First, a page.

Internet of Things(IoT)

Does your house have a smart thermostat? Or do you wear a fitness tracker to monitor your body as blood pressure and heart to help you maintain health and wellness? If you do, you are part of the Internet of Things, or IoT. It becomes embedded in our lives, as well as in the way organizations operate.

The Internet of Things describes physical objects embedded with sensors and actuators that communicate with computing systems via wired or wireless networks—allowing the physical world to be digitally monitored or even controlled. It consists of web-enabled smart devices that use embedded systems such as processors, sensors and communication hardware to collect, send and act on data they acquire from their environments. The physical objects being monitored include objects in nature, as well as people and animals. IoT can also use artificial intelligence and machine learning to aid in making data collection processes easier and more dynamic.

There are numerous real-world applications of the internet of things, ranging from consumer IoT and enterprise IoT to manufacturing and Industrial IoT. IoT applications span numerous verticals, including automotive, telecom and energy.

In the consumer segment smart homes that are equipped with smart thermostats, smart appliances and connected heating, lighting and electronic devices can be controlled remotely via computers and smartphones. For example, when a person arrives home, their car could communicate with the garage to open the door; their thermostat could adjust to a preset temperature; and their lighting could be set to a lower intensity and color. Wearable devices with sensors and software can collect and analyze user data, sending messages to other technologies about the users with the aim of making lives of users easier and more comfortable. Wearable devices are also used for public safety. for example, by improving the response time of first responders during emergencies by providing optimized routes to a location or by tracking vital signs of construction workers or firefighters at life-threatening sites.

IoT Applications In Smart Home

IoT Applications In Smart Building

IoT Applications In Smart Agriculture

IoT Applications In Disaster Prevention

In addition to offering smart devices to automate homes, IoT is essential to business. It provides organizations with a real-time look into how their systems really work, delivering insights into everything from the performance of machines to supply chain and logistics operations.

IoT enables machines to complete tedious tasks without human intervention. Companies can automate processes, reduce labor costs, cut down on waste and improve service delivery. IoT helps make it less expensive to manufacture and deliver goods, and offers transparency into customer transactions. In healthcare, IoT gives providers the ability to monitor patients more closely using an analysis of the data that is generated. Remote medical devices can help monitor and share the vital signsa of a patient or detect early signs of health issues for fast intervention. Hospitals often use IoT systems to complete tasks such as inventory management for both pharmaceuticals and medical instruments. Smart buildings can, for instance, reduce energy costs using sensors that detect how many occupants are in a room. The temperature can adjust automatically, for example, turning the air conditioner on if sensors detect a conference room is full or turning the heat down if everyone in the office has gone home. In agriculture, IoT-based smart farming systems can help monitor light, temperature, humidity and soil moisture of crop fields using connected sensors. IoT is also instrumental in automating irrigation systems. In a smart city, IoT sensors and deployments, such as smart streetlights and smart meters, can help alleviate traffic, conserve energy, monitor and address environmental concerns and improve sanitation.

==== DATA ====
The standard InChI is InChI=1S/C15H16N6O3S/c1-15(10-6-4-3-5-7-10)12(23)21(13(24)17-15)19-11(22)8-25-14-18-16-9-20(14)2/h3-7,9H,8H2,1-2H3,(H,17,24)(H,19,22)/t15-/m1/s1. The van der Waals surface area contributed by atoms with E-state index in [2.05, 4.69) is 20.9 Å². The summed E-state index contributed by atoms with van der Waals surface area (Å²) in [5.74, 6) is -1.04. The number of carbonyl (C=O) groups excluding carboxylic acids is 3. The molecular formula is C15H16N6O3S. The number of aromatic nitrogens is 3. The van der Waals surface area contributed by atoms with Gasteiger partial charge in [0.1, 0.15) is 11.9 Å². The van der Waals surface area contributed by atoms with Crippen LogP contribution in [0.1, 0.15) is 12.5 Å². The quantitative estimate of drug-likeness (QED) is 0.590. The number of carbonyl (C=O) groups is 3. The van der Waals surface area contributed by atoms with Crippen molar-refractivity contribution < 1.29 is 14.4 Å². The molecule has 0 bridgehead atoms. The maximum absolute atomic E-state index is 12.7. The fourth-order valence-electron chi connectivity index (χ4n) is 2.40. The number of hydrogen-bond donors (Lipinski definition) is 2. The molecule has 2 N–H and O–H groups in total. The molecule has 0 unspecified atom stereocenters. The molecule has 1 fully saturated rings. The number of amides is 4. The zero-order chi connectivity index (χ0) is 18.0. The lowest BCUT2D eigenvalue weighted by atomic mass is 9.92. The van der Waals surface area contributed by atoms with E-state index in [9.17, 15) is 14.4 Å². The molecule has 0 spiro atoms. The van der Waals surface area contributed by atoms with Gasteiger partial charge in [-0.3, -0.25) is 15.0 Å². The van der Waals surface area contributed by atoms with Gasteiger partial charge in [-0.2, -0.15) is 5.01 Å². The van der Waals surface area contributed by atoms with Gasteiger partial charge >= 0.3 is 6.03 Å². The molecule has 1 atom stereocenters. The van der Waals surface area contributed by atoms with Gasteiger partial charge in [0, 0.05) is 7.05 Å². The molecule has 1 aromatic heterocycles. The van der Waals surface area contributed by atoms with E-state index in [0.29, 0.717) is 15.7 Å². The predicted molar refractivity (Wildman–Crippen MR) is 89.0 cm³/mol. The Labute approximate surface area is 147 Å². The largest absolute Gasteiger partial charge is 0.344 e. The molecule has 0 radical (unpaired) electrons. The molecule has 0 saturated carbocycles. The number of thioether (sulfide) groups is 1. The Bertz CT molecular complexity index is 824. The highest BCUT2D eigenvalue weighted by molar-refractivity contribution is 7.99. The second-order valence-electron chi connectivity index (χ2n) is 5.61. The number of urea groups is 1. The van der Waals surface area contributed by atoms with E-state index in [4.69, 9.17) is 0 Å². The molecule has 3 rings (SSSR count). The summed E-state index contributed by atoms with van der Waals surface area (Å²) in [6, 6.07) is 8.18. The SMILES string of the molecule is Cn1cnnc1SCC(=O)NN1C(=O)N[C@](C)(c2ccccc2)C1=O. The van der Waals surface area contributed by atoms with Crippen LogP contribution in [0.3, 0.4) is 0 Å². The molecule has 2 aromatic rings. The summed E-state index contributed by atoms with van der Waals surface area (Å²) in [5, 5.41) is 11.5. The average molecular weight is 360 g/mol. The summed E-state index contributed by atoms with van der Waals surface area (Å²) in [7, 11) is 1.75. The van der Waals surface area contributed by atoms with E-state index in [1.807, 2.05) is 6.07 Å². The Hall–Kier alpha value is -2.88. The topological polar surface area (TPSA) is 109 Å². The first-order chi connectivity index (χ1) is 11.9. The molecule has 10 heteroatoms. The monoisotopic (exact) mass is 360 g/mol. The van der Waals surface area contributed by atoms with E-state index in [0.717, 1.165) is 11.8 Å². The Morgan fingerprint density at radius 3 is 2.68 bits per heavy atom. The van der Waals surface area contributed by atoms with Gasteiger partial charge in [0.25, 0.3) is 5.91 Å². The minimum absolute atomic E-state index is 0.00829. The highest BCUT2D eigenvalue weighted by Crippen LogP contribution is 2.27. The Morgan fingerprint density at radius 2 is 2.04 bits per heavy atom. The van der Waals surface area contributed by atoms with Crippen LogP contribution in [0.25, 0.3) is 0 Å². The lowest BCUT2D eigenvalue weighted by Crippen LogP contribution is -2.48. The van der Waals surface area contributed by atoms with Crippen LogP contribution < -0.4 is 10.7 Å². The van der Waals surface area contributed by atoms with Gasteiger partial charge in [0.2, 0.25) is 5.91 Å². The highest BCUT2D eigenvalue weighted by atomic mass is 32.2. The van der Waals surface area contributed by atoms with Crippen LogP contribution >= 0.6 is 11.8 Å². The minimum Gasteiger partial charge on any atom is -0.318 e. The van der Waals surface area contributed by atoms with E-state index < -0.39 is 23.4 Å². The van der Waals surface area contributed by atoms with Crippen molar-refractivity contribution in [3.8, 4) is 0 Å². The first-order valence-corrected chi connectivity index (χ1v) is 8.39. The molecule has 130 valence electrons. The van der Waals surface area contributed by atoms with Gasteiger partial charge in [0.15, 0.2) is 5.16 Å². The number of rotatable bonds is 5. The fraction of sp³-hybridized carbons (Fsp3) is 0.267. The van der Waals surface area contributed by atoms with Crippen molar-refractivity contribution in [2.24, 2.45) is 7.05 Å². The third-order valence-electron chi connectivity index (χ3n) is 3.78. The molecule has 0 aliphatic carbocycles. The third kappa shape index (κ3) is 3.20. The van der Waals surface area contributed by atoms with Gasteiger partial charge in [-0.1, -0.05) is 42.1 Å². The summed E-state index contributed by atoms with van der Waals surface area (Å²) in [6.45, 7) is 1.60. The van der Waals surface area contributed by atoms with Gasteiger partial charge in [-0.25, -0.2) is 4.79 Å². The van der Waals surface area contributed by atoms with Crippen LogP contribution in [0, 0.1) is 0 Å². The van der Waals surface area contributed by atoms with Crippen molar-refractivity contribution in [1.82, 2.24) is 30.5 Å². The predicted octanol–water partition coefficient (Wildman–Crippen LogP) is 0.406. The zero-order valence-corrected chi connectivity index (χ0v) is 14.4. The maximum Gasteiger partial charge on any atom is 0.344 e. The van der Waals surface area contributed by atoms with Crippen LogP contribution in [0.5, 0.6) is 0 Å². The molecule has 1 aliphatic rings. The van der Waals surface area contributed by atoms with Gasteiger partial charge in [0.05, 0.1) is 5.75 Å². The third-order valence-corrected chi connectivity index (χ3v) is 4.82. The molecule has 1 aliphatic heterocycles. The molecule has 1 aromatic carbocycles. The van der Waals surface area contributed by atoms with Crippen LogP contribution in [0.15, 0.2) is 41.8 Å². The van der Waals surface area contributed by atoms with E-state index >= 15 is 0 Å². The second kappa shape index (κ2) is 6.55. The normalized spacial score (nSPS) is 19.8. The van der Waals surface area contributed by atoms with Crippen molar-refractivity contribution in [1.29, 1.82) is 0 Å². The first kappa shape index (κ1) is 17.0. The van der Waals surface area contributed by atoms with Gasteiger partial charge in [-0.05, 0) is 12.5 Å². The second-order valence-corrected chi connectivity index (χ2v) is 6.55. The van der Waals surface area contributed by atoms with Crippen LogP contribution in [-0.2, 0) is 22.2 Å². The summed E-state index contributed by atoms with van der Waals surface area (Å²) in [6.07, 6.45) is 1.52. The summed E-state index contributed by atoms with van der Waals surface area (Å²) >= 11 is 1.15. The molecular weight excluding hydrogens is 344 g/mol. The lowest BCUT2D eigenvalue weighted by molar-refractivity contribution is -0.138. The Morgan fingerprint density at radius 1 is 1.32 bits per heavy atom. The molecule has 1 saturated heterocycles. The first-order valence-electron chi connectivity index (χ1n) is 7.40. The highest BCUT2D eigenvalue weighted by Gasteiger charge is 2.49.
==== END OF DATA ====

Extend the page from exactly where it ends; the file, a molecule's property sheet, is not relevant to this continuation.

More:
If IoT is the engine driving the next wave of technological innovation, then batteries can be considered as the fuel. One of the most critical components of any IoT deployment is how the devices are powered. An IoT deployment will not get off the ground and can do nothing for us without a proper power supply. Due to the range of application requirements, IoT sensors often need to run remotely for an extended period, making the choice of battery a crucial decision in the IoT system setup.

Although wired sensors can be used for IoT, wireless sensors are easier to deploy and more flexible. However, wireless sensors can only be powered by batteries in many applications, where power supply is not secured. If the wireless sensor runs out of power, the sensor becomes useless. The easiest way to extend battery life is to use a larger battery, i.e., a higher capacity. However, users generally expect sensors that are small and yet offer high performance, i.e., the ability to transmit large amounts of data, as well as local intelligence and data processing capabilities. Lithium ion batteries are often the dominant source of power in the IoT industry due to their miniaturization, light weight, high capacity, long lifespan and good temperature sensitivity.

As a design engineer, you need to think big, finding the right balance between the battery size and the sensor capabilities so that the battery can perform at its best and last long enough. This requires an in-depth understanding of the battery technologies, power supply time and current consumption, as well as power management technologies to extend the battery life.